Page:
*Korean wives most often keep their family name.
*Shin In-suk prepared a feast for our group during our visit in October 2009 that was the best meal we had during the tour.

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Jong Il's Gama - The Kiln

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If you have never sat alone firing a wood kiln on a cool night when the wind is still and the only light comes from the flame, heating - almost burning - your face, you have never experienced the most spiritual moments of being with clay.  There is nothing like it.  The river of flame flowing through the ware, touching the surfaces with both heat and ash, perhaps gentle at first and for some never gentle.  For others, a fierce flame dancing, darting not kissing but more like passionately embracing the ware - fire is.

Park Jong Il's kiln is an orumgama - a chambered climbing kiln - just large enough for one person, with occasional help, to manage during the thirty hours needed to reach 1260C  (2300F) for the glaze firing.

Of course the wood must be cut well ahead of time.
If you were to visit these mountains  in the early 1980's, just thirty years ago, they would be nearly bare as all of the trees were cut and shipped to Japan during the Japanese occupation.  Today there is new growth and wood is plentiful.  Still potters today scrounge for any scrap wood they can find to use in their firing especially during the early heating or candling stages.  Look closely and you can see the ax used to split the logs.  Chopping wood is a long and laborious task.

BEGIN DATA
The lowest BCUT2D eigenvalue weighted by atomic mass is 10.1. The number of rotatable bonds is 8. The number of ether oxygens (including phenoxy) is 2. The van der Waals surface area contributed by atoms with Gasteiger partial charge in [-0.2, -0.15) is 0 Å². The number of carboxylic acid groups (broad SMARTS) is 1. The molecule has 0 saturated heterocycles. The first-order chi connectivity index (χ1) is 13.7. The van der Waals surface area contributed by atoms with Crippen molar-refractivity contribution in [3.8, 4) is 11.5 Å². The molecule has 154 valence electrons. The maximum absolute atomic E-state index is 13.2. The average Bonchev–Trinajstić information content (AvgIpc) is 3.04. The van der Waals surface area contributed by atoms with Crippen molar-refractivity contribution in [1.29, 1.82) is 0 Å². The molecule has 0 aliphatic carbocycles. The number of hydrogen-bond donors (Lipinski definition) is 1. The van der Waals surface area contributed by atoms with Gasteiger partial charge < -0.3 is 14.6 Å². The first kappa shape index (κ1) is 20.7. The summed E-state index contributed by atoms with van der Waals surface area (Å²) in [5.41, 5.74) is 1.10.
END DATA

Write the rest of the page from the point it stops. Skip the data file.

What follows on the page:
Black and red pine are used.  Pine in Asia is not a soft wood like in the United States it is a hard wood and the preferred wood for firing. 

The firebox is long and set below ground.  During the glaze firing it is fired for 20 hours.

After the fire box has heated the kiln the chambers are fired for approximately 3 hours each to reach the final glaze temperature.  No cones are used to determine the proper glaze melting temperature.  That determination is made by eye.  The color of the heat and the use of a metal rod that allows one to watch the fire shadow on the ware are the main methods used.  In addition small tea cups are placed near the peep hole.  When the glaze melts on these cups, the potter is assured that the proper temperature has been reached.  I have seen other potters roll small coils of glaze that are dried and placed in wads of clay to help determine the glaze melting point.  Others place rings of clay dipped into glaze into the kiln.  These are drawn out with a metal rod to determine if the glaze temperature has been reached.
Prior to the glaze firing there is a bisque firing in the same kiln.  The firebox is fired for 5-6 hours and each chamber is fire 1 or 2 hours to reach 800C (1472F) for stoneware or 900C (1652F) for a porcelain bisque.

Remember that Park Jong Il lives high in the mountains.  His Kiln is 500 meter above sea level and slopes at an 18˚ angle.  Most Korean kilns slope at a 16˚ angle.  The slightly steeper slope helps Jong Il reach temperature more easily.

Jong Il demonstrates the construction of the arch in this ancient style kiln.  It is a mangdaengi  "망댕이 가마".  So named because of the type of brick used in the construction of the dome. 
This type of kiln predates the Imjin War with Japan and would have been in use by many potters during that historic period.  It is known as a noborigama in Japan.  The nobori went to Japan from Korea.

 This photo is of a similar kiln being repaired.   It is the oldest kiln in operation in Korea.
To learn more about this other amazing mangdaengi kiln and the important ceramic family that owns it, visit my other blog

The interior arch of Park Jong Il's mangdaengi orumgama.

The interior dome of the mangdaengi.